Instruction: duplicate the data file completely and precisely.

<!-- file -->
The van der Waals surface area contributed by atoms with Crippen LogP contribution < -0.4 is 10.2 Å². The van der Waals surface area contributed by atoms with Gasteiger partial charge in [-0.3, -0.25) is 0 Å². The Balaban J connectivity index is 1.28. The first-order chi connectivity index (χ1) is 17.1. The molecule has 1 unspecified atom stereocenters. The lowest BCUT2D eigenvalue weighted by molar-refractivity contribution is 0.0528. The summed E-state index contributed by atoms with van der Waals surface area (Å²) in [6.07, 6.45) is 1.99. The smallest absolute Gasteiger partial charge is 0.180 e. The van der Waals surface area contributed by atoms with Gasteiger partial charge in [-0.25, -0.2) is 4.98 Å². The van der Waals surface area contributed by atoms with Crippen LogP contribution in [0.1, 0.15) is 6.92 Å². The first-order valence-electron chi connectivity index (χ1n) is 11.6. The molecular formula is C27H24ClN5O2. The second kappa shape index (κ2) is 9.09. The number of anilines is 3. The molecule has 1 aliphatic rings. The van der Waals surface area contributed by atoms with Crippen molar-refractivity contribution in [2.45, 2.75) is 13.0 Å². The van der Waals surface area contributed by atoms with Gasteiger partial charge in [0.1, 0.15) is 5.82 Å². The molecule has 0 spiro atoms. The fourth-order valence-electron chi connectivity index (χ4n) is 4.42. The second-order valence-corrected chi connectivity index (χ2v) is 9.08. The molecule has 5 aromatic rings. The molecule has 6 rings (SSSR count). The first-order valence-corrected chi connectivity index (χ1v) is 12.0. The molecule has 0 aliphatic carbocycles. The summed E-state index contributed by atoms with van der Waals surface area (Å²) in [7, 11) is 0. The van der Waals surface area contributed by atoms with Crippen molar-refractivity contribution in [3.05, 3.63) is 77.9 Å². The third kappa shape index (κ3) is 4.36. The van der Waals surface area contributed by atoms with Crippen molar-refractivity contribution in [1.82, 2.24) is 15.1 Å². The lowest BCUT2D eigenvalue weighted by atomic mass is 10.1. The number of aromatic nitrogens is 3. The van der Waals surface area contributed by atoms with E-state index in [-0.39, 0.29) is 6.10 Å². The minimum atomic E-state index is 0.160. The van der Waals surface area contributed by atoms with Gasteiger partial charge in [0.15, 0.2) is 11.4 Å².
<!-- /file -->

The van der Waals surface area contributed by atoms with Crippen LogP contribution < -0.4 is 10.2 Å². The van der Waals surface area contributed by atoms with Gasteiger partial charge in [-0.3, -0.25) is 0 Å². The Balaban J connectivity index is 1.28. The first-order chi connectivity index (χ1) is 17.1. The molecule has 1 unspecified atom stereocenters. The lowest BCUT2D eigenvalue weighted by molar-refractivity contribution is 0.0528. The summed E-state index contributed by atoms with van der Waals surface area (Å²) in [6.07, 6.45) is 1.99. The smallest absolute Gasteiger partial charge is 0.180 e. The van der Waals surface area contributed by atoms with Gasteiger partial charge in [-0.25, -0.2) is 4.98 Å². The van der Waals surface area contributed by atoms with Crippen LogP contribution in [0.1, 0.15) is 6.92 Å². The first-order valence-electron chi connectivity index (χ1n) is 11.6. The molecular formula is C27H24ClN5O2. The second kappa shape index (κ2) is 9.09. The number of anilines is 3. The molecule has 1 aliphatic rings. The van der Waals surface area contributed by atoms with Crippen molar-refractivity contribution in [2.45, 2.75) is 13.0 Å². The van der Waals surface area contributed by atoms with Gasteiger partial charge in [0.1, 0.15) is 5.82 Å². The molecule has 0 spiro atoms. The fourth-order valence-electron chi connectivity index (χ4n) is 4.42. The second-order valence-corrected chi connectivity index (χ2v) is 9.08. The molecule has 5 aromatic rings. The molecule has 6 rings (SSSR count). The first-order valence-corrected chi connectivity index (χ1v) is 12.0. The molecule has 0 aliphatic carbocycles. The summed E-state index contributed by atoms with van der Waals surface area (Å²) in [7, 11) is 0. The van der Waals surface area contributed by atoms with Crippen molar-refractivity contribution in [3.05, 3.63) is 77.9 Å². The third kappa shape index (κ3) is 4.36. The van der Waals surface area contributed by atoms with Crippen molar-refractivity contribution in [1.82, 2.24) is 15.1 Å². The lowest BCUT2D eigenvalue weighted by atomic mass is 10.1. The number of aromatic nitrogens is 3. The van der Waals surface area contributed by atoms with E-state index in [-0.39, 0.29) is 6.10 Å². The minimum atomic E-state index is 0.160. The van der Waals surface area contributed by atoms with Gasteiger partial charge in [0.15, 0.2) is 11.4 Å².